Serious side effects have been reported with moxifloxacin. See the “Moxifloxacin Precautions” section.

Oral:

Common side effects of oral moxifloxacin include the following:

  • nausea
  • vomiting
  • stomach pain
  • diarrhea
  • constipation
  • gas
  • heartburn
  • loss of appetite
  • change in ability to taste food
  • sores in the mouth or on the tongue
  • white patches in the mouth
  • dry mouth
  • headache
  • weakness
  • sweating
  • vaginal itching or burning

Topical:

Common side effects of moxifloxacin eye drops include the following:

  • red, irritated, itchy, or teary eyes
  • blurred vision
  • eye pain
  • dry eyes
  • broken blood vessels in the eyes
  • runny nose
  • cough

Injectable:

Common side effects of moxifloxacin for injection include the following:

  • nausea
  • vomiting
  • stomach pain
  • diarrhea
  • constipation
  • gas
  • heartburn
  • loss of appetite
  • change in ability to taste food
  • sores in the mouth or on the tongue
  • white patches in the mouth
  • dry mouth
  • headache
  • weakness
  • sweating
  • vaginal itching or burning
  • irritation, pain, tenderness, redness, warmth, or swelling at the injection spot

This is not a complete list of moxifloxacin side effects. Ask your doctor or pharmacist for more information.

Tell your doctor if you have any side effect that bothers you or that does not go away.

Call your doctor for medical advice about side effects. You may report side effects to the FDA at 1-800-FDA-1088.

Moxifloxacin Interactions

Tell your doctor about all the medicines you take, including prescription and non-prescription medicines, vitamins, and herbal supplements. Especially tell your doctor if you take:

  • anticoagulants ('blood thinners') such as warfarin (Coumadin, Jantoven)
  • antidepressants
  • antipsychotics
  • corticosteroids
  • nonsteroidal anti-inflammatory drugs (NSAIDs) such as ibuprofen (Advil, Motrin, others) and naproxen (Aleve, Naprosyn, others)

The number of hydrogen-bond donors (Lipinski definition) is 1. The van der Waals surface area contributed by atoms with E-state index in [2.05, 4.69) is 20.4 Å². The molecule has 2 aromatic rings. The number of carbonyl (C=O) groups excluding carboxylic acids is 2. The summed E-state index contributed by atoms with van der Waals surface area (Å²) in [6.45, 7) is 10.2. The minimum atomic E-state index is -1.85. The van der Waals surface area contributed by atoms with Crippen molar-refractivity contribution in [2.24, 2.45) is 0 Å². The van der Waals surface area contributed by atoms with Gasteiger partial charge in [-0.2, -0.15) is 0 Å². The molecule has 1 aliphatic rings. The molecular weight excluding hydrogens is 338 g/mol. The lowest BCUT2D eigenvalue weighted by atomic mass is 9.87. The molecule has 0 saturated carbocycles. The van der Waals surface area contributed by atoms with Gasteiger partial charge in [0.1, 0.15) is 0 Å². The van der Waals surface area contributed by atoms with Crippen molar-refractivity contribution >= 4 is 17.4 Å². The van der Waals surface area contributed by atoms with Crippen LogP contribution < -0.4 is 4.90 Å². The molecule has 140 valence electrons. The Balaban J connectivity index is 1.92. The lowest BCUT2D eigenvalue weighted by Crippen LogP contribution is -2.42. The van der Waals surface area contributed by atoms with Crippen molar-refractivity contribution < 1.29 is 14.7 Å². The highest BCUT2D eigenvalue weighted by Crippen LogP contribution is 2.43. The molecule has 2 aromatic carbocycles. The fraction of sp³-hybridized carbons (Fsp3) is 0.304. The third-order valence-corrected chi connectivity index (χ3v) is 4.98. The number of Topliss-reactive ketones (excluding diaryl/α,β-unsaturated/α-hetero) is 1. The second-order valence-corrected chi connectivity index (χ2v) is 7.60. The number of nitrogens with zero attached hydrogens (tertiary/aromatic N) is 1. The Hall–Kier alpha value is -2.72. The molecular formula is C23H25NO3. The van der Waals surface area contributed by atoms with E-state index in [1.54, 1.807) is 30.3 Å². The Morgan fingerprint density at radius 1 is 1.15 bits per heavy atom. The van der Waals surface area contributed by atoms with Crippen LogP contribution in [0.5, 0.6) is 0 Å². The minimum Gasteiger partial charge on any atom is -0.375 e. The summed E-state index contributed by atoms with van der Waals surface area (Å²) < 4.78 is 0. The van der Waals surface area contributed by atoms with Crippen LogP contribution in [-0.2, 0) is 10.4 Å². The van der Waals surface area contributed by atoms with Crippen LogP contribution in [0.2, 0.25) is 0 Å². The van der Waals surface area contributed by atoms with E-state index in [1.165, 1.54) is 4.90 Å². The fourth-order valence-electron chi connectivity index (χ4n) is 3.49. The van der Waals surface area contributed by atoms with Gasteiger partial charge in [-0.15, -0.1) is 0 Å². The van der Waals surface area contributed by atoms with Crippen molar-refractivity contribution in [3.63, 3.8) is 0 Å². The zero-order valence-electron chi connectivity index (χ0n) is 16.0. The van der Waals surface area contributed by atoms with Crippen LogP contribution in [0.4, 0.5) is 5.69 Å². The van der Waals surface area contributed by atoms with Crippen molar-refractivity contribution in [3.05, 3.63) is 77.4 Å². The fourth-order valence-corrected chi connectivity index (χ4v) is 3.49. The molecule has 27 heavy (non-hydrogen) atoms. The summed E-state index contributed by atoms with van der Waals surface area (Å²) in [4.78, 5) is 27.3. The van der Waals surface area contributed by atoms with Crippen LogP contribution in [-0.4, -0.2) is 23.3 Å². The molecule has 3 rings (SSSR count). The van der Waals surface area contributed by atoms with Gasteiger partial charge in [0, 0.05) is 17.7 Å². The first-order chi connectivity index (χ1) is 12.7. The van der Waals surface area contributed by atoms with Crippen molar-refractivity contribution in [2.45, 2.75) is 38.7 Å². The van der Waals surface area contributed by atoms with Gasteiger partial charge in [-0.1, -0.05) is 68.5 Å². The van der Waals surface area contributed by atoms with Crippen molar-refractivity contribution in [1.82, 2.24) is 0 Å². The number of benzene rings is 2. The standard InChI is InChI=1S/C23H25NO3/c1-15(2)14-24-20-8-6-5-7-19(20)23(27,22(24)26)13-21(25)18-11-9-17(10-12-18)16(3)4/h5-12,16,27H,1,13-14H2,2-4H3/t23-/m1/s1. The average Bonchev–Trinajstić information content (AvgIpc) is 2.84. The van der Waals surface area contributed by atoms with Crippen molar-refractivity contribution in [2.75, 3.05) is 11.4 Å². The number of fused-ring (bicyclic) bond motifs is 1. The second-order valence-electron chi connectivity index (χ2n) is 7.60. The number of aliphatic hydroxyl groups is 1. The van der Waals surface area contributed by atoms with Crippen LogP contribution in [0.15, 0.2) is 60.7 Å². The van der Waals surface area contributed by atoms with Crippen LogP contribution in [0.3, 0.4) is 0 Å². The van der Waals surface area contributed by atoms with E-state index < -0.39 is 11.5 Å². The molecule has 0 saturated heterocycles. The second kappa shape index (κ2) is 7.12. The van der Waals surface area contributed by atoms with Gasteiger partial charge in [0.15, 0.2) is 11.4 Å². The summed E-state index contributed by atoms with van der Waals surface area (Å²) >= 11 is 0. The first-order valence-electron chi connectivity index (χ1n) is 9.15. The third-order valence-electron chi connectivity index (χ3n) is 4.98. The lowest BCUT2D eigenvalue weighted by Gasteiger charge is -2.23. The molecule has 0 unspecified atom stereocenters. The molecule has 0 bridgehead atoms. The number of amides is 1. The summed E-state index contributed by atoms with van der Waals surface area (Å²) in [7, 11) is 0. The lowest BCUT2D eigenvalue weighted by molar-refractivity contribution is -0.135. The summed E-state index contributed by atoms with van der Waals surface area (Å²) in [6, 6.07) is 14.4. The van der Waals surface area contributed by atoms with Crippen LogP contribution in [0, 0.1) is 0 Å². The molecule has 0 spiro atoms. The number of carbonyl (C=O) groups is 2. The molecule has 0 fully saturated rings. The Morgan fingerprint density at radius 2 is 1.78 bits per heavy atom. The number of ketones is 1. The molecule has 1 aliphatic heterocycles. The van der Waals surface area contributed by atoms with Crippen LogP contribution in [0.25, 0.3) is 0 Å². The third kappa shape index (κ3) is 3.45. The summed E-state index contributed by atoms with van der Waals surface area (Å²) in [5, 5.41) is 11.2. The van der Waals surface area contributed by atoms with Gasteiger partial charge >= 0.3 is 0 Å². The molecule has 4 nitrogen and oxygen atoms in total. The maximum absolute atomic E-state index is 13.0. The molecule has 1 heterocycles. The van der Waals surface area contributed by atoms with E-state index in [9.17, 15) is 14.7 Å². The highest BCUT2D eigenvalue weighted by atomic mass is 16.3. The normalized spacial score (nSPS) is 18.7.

• diuretics ('water pills')
  • erythromycin (E.E.S., E-Mycin, Erythrocin, others)
  • medications for irregular heartbeat including amiodarone (Cordarone), disopyramide (Norpace), procainamide (Procanbid), quinidine, and sotalol (Betapace, Betapace AF, Sorine)

This is not a complete list of moxifloxacin drug interactions. Ask your doctor or pharmacist for more information.

Moxifloxacin Precautions

Oral:

Serious side effects have been reported with oral moxifloxacin including:

  • hypersensitivity (severe allergic reaction). Tell your healthcare provider about any signs or symptoms of hypersensitivity, which include the following:
    • chest pain
    • swelling of the face, eyes, lips, tongue, arms, or legs
    • difficulty breathing or swallowing
    • rash

Tell your healthcare provider right away if you have some or all of the following symptoms, which may indicate a serious reaction to moxifloxacin:

  • rash
  • hives
  • itching
  • peeling or blistering of the skin
  • fever
  • swelling of the eyes, face, mouth. lips, tongue, throat, hands, feet, ankles or lower legs
  • hoarseness
  • difficulty breathing or swallowing
  • fast heartbeat
  • fainting
  • loss of consciousness
  • yellowing of the skin or eyes
  • dark urine
  • decreased urination
  • seizures
  • unusual bruising or bleeding
  • joint or muscle pain

Topical:

Serious side effects have been reported with moxifloxacin eye drops. Tell your healthcare provider right away if you have some or all of the following symptoms, which may indicate a serious reaction to moxifloxacin:

  • sore throat, fever, chills and other signs of infection
  • ear pain or fullness